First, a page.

Proliferation Indices as Molecular Pharmacodynamic Endpoints in Evaluation of Anticancer Drug Effect in Human Solid Tumors

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The present study compared proliferative indices, i.e. incorporation of DNA precursor (i.e. thymidine or TdR, and bromodeoxyuridine or BrdU) and expression of proliferating cell nuclear antigen (PCNA), as molecular pharmacodynamic endpoints in evaluation of anticancer drug effect in human solid tumors.


Tumor specimens obtained from patients were grown as histocultures. After treatment with doxorubicin, mitomycin C, and/or paclitaxel, cells labeled by [3H]TdR were identified using autoradiography, and cells labeled by BrdU and PCNA were identified using immunohistochemical techniques. Drug effect was measured as reduction of DNA precursor-labeled cells or PCNA-expressing cells.


The results indicate that (a) the two DNA precursors, TdR and BrdU, labeled the same cells and resulted in identical pharmacodynamics, (b) the pharmacodynamics established using inhibition of DNA precursor incorporation were qualitatively and quantitatively different from the pharmacodynamics established using inhibition of PCNA expression, (c) the inhibition of PCNA expression was erratic in some tumors, and (d) the differences in pharmacodynamics established using the two end points are drug-specific, with greater differences for paclitaxel than for mitomycin C.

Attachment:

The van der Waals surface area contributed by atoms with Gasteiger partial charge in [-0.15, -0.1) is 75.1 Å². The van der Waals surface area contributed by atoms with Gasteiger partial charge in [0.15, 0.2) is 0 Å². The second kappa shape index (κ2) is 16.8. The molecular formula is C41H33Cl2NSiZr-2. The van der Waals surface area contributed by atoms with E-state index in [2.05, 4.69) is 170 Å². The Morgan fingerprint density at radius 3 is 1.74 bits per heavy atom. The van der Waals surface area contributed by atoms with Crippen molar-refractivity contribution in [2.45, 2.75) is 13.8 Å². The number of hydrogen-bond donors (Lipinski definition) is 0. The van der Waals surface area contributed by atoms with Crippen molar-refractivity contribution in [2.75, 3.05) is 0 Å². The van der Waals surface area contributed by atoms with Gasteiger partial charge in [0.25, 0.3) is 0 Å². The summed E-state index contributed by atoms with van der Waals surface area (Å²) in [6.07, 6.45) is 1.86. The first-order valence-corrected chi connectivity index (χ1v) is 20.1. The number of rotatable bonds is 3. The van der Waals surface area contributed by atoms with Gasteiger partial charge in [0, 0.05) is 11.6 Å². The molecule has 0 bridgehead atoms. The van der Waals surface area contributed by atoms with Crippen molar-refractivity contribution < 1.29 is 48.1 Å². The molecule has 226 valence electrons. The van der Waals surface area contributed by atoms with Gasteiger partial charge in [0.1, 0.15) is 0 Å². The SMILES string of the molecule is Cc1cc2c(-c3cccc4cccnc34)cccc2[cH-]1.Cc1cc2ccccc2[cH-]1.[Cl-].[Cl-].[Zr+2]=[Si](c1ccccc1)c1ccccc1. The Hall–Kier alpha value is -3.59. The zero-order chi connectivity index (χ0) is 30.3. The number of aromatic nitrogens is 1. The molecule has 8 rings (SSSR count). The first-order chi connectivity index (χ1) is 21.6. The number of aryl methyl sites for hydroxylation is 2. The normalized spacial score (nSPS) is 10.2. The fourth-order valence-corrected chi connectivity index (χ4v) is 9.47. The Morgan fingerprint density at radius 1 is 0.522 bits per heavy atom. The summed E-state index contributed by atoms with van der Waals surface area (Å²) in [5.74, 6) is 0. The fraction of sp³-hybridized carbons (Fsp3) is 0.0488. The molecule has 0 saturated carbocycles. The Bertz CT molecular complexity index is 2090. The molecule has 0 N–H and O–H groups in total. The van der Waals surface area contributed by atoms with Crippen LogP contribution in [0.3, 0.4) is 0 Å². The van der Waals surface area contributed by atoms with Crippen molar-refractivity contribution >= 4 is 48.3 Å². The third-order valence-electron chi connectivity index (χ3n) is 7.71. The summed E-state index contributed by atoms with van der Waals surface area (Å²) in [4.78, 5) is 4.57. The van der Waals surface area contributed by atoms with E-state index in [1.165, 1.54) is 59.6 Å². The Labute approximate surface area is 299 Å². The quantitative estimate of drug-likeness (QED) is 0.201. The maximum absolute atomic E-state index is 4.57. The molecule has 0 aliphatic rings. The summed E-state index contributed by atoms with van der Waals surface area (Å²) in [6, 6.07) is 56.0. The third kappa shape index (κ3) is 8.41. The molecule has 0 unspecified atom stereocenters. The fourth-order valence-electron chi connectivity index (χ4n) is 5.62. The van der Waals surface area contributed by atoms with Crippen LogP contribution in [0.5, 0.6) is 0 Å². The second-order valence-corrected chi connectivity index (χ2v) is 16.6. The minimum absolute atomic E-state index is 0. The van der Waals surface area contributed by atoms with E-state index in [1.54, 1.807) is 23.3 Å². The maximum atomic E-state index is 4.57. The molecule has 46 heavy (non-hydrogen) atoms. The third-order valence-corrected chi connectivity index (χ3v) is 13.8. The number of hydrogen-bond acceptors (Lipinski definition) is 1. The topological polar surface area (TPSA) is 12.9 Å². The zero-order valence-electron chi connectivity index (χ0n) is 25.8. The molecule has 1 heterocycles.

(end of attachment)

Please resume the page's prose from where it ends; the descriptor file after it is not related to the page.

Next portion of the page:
The erratic results measured by the PCNA labeling method suggest that this method may be less reliable than the conventional DNA precursor labeling method. The finding of identical pharmacodynamics of doxorubicin and paclitaxel established using BrdU and [3H]TdR indicates that the two precursors are interchangeable. Because the methodology for detecting BrdU incorporation requires less time and does not require the use of radioactivity, we conclude that inhibition of BrdU incorporation represents a useful endpoint for evaluating the antiproliferative activity of anticancer drugs in human solid tumors.

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